All of this sends a message, not explicitly in the rules, but subconsciously in the kind of promotional imagery and material they produce. The message is that Wargames are played with big, extremely well painted armies on lushly made custom gaming tables with expensive plastic scenery.

Games Workshop seem to be the only company pushing big battles, but most companies are using pictures of ever more elaborately painted models and well made scenery, either scratch built of purchased.

At one level this all makes perfect sense. Every company wants to present its miniatures in the best possible light and Games Workshop are keen to encourage big battles to encourage big spending. But I find myself wondering if this could back fire, particularly when marketed at younger gamers without the resources to construct big armies or the ability to paint them to a standard with which they are happy. Not that this will affect everyone, there will still be gamers keen to just put together what they can and get in a game, but I wonder if a certain proportion of potential gamers are being put off before they've got started.

One antidote to this lies in the online gaming community where images of more averagely painted miniatures sit on blogs and message forums and digital photos after action reports are replete with unpainted or simply undercoated miniatures. The Internet is becoming a haven for the average gamer. It's as well to remember that not everyone has the resources of a small company or the painting skills of a Golden Demon champion.

I'm not saying that companies should stop showing pictures of beautiful miniatures and scenery. But it would be nice to see the more average gamer represented. Games Workshop did it before for a while and could do so again. It doesn't hurt to remind people that this is a hobby about taking part, just showing up ready to game, and there is no reason why promotional material shouldn't reflect that.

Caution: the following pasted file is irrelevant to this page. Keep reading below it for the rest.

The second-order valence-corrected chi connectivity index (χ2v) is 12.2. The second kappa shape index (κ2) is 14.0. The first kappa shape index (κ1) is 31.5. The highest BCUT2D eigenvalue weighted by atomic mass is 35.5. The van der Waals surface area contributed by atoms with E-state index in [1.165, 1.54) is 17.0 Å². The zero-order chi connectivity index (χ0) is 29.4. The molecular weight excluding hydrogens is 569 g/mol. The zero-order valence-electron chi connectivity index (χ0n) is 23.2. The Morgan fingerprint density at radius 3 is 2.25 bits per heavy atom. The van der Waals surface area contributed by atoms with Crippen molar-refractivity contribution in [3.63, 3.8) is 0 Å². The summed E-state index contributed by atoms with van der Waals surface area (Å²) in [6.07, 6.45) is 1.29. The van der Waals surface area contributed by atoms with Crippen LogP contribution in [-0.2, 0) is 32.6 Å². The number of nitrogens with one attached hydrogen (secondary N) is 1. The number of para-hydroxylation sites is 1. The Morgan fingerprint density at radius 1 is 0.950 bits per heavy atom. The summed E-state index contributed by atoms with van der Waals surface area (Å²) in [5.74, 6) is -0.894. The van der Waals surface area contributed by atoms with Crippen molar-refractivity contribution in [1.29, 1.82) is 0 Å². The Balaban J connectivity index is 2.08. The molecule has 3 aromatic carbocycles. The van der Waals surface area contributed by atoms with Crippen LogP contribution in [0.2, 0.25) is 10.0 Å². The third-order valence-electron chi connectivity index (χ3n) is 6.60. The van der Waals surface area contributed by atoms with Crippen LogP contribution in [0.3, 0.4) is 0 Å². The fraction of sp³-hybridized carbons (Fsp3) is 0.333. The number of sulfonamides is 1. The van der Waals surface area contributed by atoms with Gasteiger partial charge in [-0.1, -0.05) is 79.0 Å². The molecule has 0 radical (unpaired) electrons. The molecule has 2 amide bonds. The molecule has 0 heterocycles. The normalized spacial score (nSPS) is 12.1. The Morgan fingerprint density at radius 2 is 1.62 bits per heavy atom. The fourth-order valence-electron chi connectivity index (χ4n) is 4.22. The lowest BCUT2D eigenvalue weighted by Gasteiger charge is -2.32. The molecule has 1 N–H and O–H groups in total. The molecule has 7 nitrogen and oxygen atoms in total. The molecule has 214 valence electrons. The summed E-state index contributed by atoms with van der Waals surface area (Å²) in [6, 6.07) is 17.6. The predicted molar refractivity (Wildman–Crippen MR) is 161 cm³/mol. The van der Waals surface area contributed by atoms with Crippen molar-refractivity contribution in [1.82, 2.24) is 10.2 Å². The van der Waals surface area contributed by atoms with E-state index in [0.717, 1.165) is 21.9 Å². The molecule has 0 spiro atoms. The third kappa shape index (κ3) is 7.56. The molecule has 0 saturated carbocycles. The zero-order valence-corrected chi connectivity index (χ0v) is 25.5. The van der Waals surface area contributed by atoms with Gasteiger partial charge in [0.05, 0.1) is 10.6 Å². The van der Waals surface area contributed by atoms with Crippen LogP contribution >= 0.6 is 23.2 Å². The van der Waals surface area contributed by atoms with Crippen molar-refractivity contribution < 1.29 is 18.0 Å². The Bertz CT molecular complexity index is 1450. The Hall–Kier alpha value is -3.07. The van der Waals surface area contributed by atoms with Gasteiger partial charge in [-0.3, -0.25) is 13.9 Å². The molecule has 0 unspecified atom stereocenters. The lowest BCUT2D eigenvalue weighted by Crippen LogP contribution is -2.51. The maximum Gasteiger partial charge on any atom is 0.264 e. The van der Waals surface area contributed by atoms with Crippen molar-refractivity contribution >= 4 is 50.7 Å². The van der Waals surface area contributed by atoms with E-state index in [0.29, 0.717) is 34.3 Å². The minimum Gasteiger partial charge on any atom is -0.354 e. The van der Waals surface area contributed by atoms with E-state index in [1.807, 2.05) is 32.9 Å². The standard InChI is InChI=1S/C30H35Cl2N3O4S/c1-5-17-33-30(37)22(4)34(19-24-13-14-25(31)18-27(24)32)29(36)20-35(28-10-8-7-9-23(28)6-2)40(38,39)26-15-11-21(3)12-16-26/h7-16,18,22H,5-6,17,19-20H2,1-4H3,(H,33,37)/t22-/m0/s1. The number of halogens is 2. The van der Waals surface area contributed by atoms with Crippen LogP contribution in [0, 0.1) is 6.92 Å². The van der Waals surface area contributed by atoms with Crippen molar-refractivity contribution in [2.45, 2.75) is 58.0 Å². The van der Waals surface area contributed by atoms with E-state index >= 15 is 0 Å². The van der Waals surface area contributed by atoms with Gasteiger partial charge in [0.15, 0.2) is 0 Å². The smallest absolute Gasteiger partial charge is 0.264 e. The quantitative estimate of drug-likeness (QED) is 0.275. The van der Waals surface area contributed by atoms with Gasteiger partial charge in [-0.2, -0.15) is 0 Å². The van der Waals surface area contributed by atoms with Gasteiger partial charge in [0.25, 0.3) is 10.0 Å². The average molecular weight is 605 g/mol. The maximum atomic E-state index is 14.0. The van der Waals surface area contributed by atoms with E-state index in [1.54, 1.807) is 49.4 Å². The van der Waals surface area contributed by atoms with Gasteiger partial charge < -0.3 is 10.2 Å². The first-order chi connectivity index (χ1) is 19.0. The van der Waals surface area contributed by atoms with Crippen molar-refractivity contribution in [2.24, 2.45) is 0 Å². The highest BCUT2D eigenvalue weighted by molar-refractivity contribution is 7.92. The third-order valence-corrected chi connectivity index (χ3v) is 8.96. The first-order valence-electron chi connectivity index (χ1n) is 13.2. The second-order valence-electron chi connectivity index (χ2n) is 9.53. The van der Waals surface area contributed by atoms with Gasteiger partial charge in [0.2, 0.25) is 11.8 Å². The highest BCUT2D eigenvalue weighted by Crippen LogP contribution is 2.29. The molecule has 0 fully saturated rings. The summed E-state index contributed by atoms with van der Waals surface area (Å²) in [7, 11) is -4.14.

1. My take on this is you're right as it can put people off purchasing the figures or just stress them out trying to achieve the perfection, I go on the basis of good enough for wargaming and enjoyment of the game.

  2. Great post Richard! I like it when you look back through some old WDs and see the badly painted figs from players around the country (store armies generally), not only do they make us humble amateurs feel better, they also put the better looking models in perspective.

    Sort of like a 'Readers Wives' section.

  3. GW aren't the only ones pushing for big battle games. Mantic is promoting their game as a mass battle system, and every manufacturer of historical plastics is doing so with the big battle gamer in mind.

    I also think it's a mistake to believe that pushing big games is solely the result of corporate greed. Many gamers feel that filling the table with figures results in better battles and bigger spectacle regardless of actual results. Take a look at the forums for any specifically skirmish scale game and you'll see plenty of people pushing for larger battle formats, rules for mass battles, as well as guys who collect armies far larger than they could ever actually field under the constraints of the rules.

    Heck, look at TMP and see often the phrase "make the table groan under the weight of lead" or similar pops up.

  4. I think what is needed is a bit of balance, and GW has actually done some of that with their painting guides. Admittedly I haven't read a WD in over a year, but I can remember them running "how to paint X" articles where it was essentially shade/basecoat/highlight.
    But for the main corpus of their magazine, it is beholden to them to highlight the quality of their miniatures as much as possible. How often on TMP and elsewhere have people lamented a poor-quality paint job on a news release from a company?